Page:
We need bold action to accommodate growth sustainably and create a fairer transport system.
London is among the most well-connected cities in the world. But London’s world class transport system isn’t available to everyone. Some Londoners face barriers to accessing the public transport network and to walking or cycling to their destination. It could be that they can’t afford the cost of a tube ticket, or that clutter on the pavements makes using their wheelchair difficult, or that they may not live near to a reliable train service.
How can the next Mayor of London address these barriers and make the transport network fit for the future? We explored this question at this year’s London Conference. The conversations focused on policies that would create a fairer and more sustainable transport system, and the challenges around reducing the use of private vehicles.
Three key themes emerged:
Transitioning towards electric
The government has placed a shift towards electric vehicles at the centre of its industrial strategy and “The Road to Zero” emissions strategy. The Mayor of London is helping drive this shift with the Ultra Low Emission Zone, which charges the most polluting vehicles for entering central London. However, panellists raised the questions about how desirable this shift is, as electric vehicles reduce, but do not eliminate, emissions or air pollution. They also do not tackle the problem of congestion, which impacts on the streetscape and acts as a deterrent to walking and cycling.
The move towards electric vehicles also throws out new questions about fairness and equity. Electric cars are still more expensive on average than standard combustion engines. Despite Mayoral support available to those scrapping a polluting vehicle, electric cars are an unaffordable and inaccessible option for many Londoners. Thus, government policies could inadvertently create a two-tier system where only the wealthiest can access private vehicles. If we are looking to create fairer access to transport, we must have a serious conversation about who should be driving. It shouldn’t be a privilege of the wealthy but it could provide an important transport option to people who struggle to use public transport, such as older or disabled Londoners. Evidently, electric vehicles are not a simple panacea to the challenges around creating a healthier and more sustainable city, and transport that has a positive impact on space, congestion and public health should be prioritised.
Reducing private car use
If want to make a real difference to air pollution and transport emissions, we’ll need not only cleaner vehicles but fewer vehicles on the roads. The Mayor’s Transport Strategy outlines plans to reduce car usage and increase the proportion of journeys made on foot, by cycle or public transport to 80 per cent by 2041 – an increase of 17 per cent between now and then.
Motor vehicle use has negative effects that are felt by all Londoners, including those that don’t drive or use cars. At The London Conference, the Mayor of Hackney highlighted that just a third of Hackney residents own a car, yet the borough has some of the poorest air quality in the city. The negative effects of pollution do not discriminate by transport choices, they affect everyone, particularly the poorest who are more likely to live in congested areas by busy main roads. Reducing car usage would therefore help address inequalities and improve the health of all Londoners.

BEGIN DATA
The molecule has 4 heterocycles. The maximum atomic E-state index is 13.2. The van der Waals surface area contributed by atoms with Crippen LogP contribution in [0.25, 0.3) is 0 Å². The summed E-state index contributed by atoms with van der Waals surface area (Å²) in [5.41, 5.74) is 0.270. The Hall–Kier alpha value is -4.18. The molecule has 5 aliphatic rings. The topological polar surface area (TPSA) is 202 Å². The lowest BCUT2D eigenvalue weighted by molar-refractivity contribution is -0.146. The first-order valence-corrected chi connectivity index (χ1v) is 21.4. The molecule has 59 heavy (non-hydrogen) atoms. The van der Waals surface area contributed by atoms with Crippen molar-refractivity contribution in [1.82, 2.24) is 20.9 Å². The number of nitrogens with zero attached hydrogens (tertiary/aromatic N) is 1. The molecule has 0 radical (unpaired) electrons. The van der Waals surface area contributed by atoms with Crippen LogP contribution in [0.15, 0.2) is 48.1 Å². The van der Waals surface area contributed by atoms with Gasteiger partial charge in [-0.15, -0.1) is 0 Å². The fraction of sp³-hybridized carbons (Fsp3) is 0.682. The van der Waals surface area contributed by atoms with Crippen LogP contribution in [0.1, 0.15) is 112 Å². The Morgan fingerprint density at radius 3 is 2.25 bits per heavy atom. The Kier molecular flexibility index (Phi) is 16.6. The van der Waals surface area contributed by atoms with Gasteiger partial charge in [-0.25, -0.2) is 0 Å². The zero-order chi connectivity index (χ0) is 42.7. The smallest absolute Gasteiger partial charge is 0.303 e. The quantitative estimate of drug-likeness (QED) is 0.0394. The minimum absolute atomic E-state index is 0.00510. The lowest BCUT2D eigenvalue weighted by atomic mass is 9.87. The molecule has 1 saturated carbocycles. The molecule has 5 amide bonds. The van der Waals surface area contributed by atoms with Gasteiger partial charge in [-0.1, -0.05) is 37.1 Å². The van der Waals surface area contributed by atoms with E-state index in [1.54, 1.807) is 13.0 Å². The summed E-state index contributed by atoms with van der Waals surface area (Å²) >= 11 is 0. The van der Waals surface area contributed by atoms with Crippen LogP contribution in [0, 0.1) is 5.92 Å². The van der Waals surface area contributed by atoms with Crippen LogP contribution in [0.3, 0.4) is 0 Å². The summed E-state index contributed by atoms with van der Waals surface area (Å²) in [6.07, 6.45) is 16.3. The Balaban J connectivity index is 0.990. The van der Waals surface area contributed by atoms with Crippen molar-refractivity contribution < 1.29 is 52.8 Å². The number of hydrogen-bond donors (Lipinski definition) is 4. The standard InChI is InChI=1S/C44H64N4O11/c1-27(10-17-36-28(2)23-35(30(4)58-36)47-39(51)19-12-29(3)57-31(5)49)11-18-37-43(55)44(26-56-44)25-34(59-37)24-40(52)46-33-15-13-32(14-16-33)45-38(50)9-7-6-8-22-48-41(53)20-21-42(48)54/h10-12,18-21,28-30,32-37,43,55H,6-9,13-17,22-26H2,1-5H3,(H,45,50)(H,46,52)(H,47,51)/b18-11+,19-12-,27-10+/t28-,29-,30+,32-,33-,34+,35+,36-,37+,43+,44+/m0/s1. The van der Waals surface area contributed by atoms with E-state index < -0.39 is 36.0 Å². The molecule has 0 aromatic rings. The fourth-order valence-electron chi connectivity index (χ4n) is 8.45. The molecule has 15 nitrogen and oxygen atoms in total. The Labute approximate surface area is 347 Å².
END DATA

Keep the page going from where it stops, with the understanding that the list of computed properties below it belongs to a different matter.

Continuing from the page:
Some panellists highlighted that, even though the share of car and motorbike journeys in the capital is declining, the idea of reducing car use is still contentious. Many people see driving as a freedom and a matter of personal choice; we are entitled to drive from A to B if we want to. Ultimately, the panel argued that politicians should work towards achieving the modal shift objective, and use a range of stick and carrot policies to convince people to leave their cars at home – or drop them altogether.
Enable more Londoners to walk and cycle
The best way to achieve this shift, panellists suggested, was to make walking and cycling the most attractive choice through further investment in public realm and cycling infrastructure, and prioritisation of active transport in policy and planning.
Research among Londoners shows that concerns about personal safety are the biggest barrier to cycling in the city. While this concern is prevalent across demographics, some more vulnerable groups (like disabled or older Londoners) tend to feel this most profoundly. There is a reasonable consensus that we need safe, comfortable infrastructure that is protected from vehicles, but this is not provided consistently across the capital. Where steps have been taken to provide infrastructure and rebalance streets in favour of walking and cycling, clear improvements in the uptake of both these activities follow (as can be seen in schemes like Waltham Forest’s Mini-Holland).
Panellists discussed the challenges of funding new infrastructure, with Transport for London and borough budgets all squeezed. However, they also agreed there are many simple and low-cost interventions that can be make roads safer for walkers and cyclists, like bollards to filter car traffic out or yellow armadillos to separate vehicle traffic from bicycles.
With London’s population set to grow from 8.9 million to an estimated 10.5 million by 2042, shifting away from polluting vehicles and towards public transport, walking and cycling will help ensure the city grows sustainably.
Increasing the uptake of walking and cycling among all Londoners has huge potential benefits – both for the environment and for the health of Londoners. Rebalancing road priorities in favour of pedestrians and cyclists – as well as making public transport more affordable and accessible for all Londoners – are essential to meeting the Mayor’s targets but will take political bravery from London’s leaders.